Over the past month we have had the opportunity to talk with dozens and dozens of practitioners in California, Oregon, and Washington and one theme is prominent in the dialog. The busy season just completed was a particularly tough and draining one. It had all of the typical challenges plus some.
Yes, there were the typical challenges of new tax laws, codes, and processes. The tax season started a bit late. The hours, as always, were long. There was too much work to complete in the allotted time so, as has been the trend the last several years, more extensions were filed than anticipated. All the typical challenges that make tax season a drain, but also familiar and to be expected for a seasoned practitioner.
However, this year we heard of a new wrinkle that really wore down many practitioners and was unexpected: a significant increase in dialog with clients about changes to their taxes. The practice owners we have spoken with have attributed this to three key factors: changes to eligible deductions; changes to withholding; changes to the look of the forms and all the new attached schedules. Despite efforts to inform clients in advance, many still had little idea that several of the key deductions that limited their tax liability would not be eligible for their 2018 filing. In addition, the changes to withholding had a significant impact as quite a few clients who expected to get refunds were stunned to find out they actually owed more taxes than they had paid…even though they had paid their full withholding. Finally, even the more knowledgeable clients, who really pay attention, still needed some handholding to understand the changes to the forms and all the new attached statements.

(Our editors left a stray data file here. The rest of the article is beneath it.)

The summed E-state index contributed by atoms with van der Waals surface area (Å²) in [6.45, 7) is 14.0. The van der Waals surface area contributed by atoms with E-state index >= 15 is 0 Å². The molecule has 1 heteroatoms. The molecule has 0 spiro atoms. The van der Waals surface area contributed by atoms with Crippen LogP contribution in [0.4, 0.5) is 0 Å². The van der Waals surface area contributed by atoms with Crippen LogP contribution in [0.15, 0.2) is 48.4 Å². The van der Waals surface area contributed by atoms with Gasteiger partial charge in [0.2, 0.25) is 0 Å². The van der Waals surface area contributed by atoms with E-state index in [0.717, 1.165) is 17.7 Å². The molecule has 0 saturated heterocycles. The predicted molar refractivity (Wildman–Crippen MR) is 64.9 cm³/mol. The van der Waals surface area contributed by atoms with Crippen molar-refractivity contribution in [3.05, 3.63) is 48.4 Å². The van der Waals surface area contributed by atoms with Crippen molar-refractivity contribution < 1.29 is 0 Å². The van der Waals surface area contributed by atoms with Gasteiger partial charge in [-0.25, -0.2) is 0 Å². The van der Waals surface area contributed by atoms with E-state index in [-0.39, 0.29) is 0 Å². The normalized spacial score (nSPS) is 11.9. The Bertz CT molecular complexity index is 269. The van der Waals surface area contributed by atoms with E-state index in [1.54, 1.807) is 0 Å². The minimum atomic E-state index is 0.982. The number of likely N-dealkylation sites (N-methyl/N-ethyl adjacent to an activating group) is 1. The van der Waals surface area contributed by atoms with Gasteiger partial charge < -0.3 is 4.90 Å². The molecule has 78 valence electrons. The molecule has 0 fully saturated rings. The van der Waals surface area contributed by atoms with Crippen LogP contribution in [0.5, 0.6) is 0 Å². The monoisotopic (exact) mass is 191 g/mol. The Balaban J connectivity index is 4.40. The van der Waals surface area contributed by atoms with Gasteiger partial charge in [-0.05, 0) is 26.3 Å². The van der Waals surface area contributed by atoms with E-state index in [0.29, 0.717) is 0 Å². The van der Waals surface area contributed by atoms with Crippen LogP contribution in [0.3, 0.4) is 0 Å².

This made for a real challenge in time allocation during tax season as far more clients than normal needed time with practitioners to discuss all of the changes they were seeing. It was also an emotional drain since for so many clients it was an emotional situation. All practice owners we have spoken with shared that they estimated time spent with clients increased by 40% or more. One practitioner estimated he typically had follow-up meetings or conversations with 20% of his clients during a typical busy season, but 90% of his clients required follow-up and explanations this year.
So, if you feel this past tax season was a particularly tough one, you are certainly not alone.
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